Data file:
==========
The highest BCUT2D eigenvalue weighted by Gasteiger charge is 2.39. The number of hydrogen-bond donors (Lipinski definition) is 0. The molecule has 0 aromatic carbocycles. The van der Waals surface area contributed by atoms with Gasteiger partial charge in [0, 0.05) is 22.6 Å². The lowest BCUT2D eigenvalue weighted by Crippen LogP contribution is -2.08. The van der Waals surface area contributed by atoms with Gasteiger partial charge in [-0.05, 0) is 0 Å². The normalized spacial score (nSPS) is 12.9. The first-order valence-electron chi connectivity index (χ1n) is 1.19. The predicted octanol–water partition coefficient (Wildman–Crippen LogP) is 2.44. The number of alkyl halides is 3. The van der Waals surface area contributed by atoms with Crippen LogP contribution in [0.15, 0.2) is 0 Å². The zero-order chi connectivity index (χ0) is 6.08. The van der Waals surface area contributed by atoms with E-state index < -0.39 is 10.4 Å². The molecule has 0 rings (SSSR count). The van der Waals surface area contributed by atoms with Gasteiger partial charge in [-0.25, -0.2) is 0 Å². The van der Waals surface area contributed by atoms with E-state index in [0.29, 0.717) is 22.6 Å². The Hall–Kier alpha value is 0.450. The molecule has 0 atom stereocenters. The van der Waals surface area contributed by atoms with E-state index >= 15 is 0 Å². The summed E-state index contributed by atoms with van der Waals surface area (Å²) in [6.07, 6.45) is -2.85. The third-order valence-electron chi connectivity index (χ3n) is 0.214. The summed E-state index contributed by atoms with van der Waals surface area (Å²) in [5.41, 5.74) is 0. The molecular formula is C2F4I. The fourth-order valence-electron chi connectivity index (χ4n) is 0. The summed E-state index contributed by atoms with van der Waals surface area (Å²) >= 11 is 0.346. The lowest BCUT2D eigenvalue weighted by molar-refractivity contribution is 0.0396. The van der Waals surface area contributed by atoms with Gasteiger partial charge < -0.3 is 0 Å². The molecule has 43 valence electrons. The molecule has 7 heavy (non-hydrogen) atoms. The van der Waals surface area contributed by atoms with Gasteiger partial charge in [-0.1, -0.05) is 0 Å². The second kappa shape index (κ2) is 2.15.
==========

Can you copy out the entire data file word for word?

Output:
The highest BCUT2D eigenvalue weighted by Gasteiger charge is 2.39. The number of hydrogen-bond donors (Lipinski definition) is 0. The molecule has 0 aromatic carbocycles. The van der Waals surface area contributed by atoms with Gasteiger partial charge in [0, 0.05) is 22.6 Å². The lowest BCUT2D eigenvalue weighted by Crippen LogP contribution is -2.08. The van der Waals surface area contributed by atoms with Gasteiger partial charge in [-0.05, 0) is 0 Å². The normalized spacial score (nSPS) is 12.9. The first-order valence-electron chi connectivity index (χ1n) is 1.19. The predicted octanol–water partition coefficient (Wildman–Crippen LogP) is 2.44. The number of alkyl halides is 3. The van der Waals surface area contributed by atoms with Crippen LogP contribution in [0.15, 0.2) is 0 Å². The zero-order chi connectivity index (χ0) is 6.08. The van der Waals surface area contributed by atoms with E-state index < -0.39 is 10.4 Å². The molecule has 0 rings (SSSR count). The van der Waals surface area contributed by atoms with Gasteiger partial charge in [-0.25, -0.2) is 0 Å². The van der Waals surface area contributed by atoms with E-state index in [0.29, 0.717) is 22.6 Å². The Hall–Kier alpha value is 0.450. The molecule has 0 atom stereocenters. The van der Waals surface area contributed by atoms with E-state index >= 15 is 0 Å². The summed E-state index contributed by atoms with van der Waals surface area (Å²) in [6.07, 6.45) is -2.85. The third-order valence-electron chi connectivity index (χ3n) is 0.214. The summed E-state index contributed by atoms with van der Waals surface area (Å²) in [5.41, 5.74) is 0. The molecular formula is C2F4I. The fourth-order valence-electron chi connectivity index (χ4n) is 0. The summed E-state index contributed by atoms with van der Waals surface area (Å²) >= 11 is 0.346. The lowest BCUT2D eigenvalue weighted by molar-refractivity contribution is 0.0396. The van der Waals surface area contributed by atoms with Gasteiger partial charge < -0.3 is 0 Å². The molecule has 43 valence electrons. The molecule has 7 heavy (non-hydrogen) atoms. The van der Waals surface area contributed by atoms with Gasteiger partial charge in [-0.1, -0.05) is 0 Å². The second kappa shape index (κ2) is 2.15.